This weekend the Zapatista Good Government Boards turned ten. Throughout the five Caracols in the state of Chiapas, villages celebrated their continued existence and the gains made over a decade of indigenous autonomy and self-government.
At the same time, hundreds of people are arriving from across the globe to participate in what the Zapatistas call “the little school”. According to organizers, 1,700 people from Mexico and abroad are registered to attend classes in San Cristobal de las Casas and the Zapatista communities.
“Classes” that, predictably, do not conform to the usual definition of classes. As Sub-Comandante Marcos explains in one of a series of comuniqués published before the event, “According to us Zapatistas, the place of teaching-learning, that is, the school, is the collective. The community. And the teachers are those who make up the collective. All of them. So there is no teacher, but rather a collective that teaches, that shows, that trains, and in it and with it the person learns, and at the same time, teaches.”
The participants will stay with indigenous families–part of learning is to go about their daily activities with them, to learn how they live and at the same time build up their autonomous communities. The subjects of the school are: freedom according to the Zapatistas, autonomous government I, autonomous resistence, participation of women in autonomous government and autonomous government II.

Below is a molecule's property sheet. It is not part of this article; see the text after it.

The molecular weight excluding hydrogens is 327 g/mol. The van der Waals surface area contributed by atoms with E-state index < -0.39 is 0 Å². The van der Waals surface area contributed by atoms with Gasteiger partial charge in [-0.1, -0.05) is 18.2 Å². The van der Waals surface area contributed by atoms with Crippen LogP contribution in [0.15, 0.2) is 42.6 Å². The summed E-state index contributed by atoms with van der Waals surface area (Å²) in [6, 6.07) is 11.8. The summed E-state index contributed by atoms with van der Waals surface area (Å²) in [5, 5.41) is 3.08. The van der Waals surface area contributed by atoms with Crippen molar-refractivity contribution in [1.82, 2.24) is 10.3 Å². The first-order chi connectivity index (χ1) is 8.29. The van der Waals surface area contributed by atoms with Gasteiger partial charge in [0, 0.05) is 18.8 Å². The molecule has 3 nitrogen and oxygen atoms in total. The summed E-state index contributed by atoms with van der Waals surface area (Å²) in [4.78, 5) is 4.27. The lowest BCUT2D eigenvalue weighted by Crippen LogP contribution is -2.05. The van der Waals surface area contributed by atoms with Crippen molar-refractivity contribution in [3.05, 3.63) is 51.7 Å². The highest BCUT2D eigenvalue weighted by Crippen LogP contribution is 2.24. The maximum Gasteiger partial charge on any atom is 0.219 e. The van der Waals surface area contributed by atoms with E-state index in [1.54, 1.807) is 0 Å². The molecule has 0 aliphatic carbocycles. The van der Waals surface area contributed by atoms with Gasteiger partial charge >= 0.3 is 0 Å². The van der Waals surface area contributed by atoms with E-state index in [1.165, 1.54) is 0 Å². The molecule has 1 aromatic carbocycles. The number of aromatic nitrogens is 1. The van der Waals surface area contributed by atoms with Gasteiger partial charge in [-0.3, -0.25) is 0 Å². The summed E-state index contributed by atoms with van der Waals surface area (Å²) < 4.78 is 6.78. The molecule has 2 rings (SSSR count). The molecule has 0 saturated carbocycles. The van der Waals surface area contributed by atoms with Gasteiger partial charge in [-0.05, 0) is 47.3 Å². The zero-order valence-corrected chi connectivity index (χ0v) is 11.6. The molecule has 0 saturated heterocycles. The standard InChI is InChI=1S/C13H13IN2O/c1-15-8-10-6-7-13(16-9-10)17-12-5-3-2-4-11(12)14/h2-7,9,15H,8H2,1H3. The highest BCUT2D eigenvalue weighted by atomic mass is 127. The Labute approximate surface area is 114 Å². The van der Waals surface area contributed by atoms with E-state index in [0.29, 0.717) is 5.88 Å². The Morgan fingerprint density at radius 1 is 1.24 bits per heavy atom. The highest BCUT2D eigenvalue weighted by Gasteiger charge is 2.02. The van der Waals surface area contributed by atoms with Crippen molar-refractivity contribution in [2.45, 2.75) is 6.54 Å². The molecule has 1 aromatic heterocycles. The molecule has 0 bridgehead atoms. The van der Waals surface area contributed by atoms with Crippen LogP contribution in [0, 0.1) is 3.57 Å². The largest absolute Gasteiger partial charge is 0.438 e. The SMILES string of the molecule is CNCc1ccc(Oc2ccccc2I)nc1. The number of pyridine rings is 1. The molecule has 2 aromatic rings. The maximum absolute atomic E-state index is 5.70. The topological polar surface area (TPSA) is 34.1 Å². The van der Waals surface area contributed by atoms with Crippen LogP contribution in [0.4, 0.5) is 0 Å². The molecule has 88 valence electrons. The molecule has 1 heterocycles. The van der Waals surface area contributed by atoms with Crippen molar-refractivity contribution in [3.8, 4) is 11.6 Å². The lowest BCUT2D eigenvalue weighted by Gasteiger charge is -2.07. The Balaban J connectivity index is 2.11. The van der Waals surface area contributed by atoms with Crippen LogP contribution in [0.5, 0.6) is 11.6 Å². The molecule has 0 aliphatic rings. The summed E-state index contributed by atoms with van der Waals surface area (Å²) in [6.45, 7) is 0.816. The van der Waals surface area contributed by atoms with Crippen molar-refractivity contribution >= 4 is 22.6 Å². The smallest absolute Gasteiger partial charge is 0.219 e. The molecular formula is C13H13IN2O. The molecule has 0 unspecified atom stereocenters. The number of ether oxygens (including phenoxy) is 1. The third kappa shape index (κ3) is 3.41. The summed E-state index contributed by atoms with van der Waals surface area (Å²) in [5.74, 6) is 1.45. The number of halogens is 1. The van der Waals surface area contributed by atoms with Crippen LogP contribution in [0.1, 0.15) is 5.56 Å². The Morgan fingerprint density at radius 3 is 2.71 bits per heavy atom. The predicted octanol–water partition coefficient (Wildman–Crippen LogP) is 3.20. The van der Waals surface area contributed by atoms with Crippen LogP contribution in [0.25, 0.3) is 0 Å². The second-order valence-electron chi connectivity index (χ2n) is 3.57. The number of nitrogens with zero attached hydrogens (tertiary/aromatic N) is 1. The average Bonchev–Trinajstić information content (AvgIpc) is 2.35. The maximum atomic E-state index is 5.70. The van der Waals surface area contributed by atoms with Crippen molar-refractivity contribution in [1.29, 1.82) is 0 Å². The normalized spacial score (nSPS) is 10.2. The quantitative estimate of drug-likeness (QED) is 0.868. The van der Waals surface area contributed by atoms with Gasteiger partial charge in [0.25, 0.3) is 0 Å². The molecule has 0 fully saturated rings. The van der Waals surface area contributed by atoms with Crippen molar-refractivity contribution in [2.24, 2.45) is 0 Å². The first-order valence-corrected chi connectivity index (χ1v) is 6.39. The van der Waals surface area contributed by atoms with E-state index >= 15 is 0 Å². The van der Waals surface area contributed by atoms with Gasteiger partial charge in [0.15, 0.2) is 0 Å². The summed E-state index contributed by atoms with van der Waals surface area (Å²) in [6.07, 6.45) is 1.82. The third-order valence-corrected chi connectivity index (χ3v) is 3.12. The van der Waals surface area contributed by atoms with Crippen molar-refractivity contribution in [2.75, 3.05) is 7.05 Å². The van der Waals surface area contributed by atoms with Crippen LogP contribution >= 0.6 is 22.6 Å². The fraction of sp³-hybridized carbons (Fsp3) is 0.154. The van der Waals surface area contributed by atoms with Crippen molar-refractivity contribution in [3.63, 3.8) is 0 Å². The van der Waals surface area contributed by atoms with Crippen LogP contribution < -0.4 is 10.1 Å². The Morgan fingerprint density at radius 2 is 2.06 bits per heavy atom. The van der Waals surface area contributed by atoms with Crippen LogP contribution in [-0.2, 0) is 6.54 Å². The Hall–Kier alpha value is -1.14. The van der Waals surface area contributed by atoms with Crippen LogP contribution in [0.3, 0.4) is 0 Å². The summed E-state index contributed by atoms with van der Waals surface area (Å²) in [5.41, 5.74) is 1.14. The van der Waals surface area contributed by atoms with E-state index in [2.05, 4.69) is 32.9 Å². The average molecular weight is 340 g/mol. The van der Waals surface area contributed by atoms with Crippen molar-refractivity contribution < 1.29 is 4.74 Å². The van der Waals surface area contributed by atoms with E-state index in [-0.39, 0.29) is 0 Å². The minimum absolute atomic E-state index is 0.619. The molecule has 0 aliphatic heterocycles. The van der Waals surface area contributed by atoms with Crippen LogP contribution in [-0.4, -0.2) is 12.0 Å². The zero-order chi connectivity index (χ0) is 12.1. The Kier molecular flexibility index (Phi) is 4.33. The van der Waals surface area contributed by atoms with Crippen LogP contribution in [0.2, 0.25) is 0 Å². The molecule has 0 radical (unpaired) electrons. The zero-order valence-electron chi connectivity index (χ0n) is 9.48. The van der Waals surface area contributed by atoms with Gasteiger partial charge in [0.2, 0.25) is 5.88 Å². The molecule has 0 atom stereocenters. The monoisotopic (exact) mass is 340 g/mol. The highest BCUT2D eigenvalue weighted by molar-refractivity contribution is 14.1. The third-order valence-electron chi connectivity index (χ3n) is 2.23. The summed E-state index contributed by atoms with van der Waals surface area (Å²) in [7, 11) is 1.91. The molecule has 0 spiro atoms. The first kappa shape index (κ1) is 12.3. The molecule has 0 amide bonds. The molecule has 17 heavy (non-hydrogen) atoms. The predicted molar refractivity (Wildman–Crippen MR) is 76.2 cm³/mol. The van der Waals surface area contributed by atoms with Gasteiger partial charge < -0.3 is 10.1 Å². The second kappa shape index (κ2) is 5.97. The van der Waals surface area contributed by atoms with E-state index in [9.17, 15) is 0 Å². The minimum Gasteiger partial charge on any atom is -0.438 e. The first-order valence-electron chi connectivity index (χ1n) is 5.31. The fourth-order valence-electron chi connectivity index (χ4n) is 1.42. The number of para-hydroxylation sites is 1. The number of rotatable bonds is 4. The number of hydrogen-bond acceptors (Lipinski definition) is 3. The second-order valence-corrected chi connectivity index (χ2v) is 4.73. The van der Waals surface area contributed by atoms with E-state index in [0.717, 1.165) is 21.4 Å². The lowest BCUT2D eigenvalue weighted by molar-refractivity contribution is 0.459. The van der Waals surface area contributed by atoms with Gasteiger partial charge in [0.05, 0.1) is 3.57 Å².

In the words of a message from the closely allied Network against Repression:
“At a decade (and counting) of daily construction, the Zapatista indigenous communities have forged an example of an “other way” to do politics. Its advances in education, health, women’s participation, caring for the earth, justice, democracy, self-government, just to mention a few, are an example worldwide… The rebel communities teach us that we don’t need bosses and we don’t need to ask permission to be free and take control of our lives in our own hands, eyes, breaths and hearts that are part of a collective.”
Over the past ten years, the Zapatista communities in resistance have faced attacks and hostility from government forces and paramilitaries as part of U.S.-backed counterinsurgency plans. They have suffered divisions and challenges. And yet they have maintained their communities and defended their autonomy.
Laura Carlsen is Director of the CIP Americas Program at www.americas.org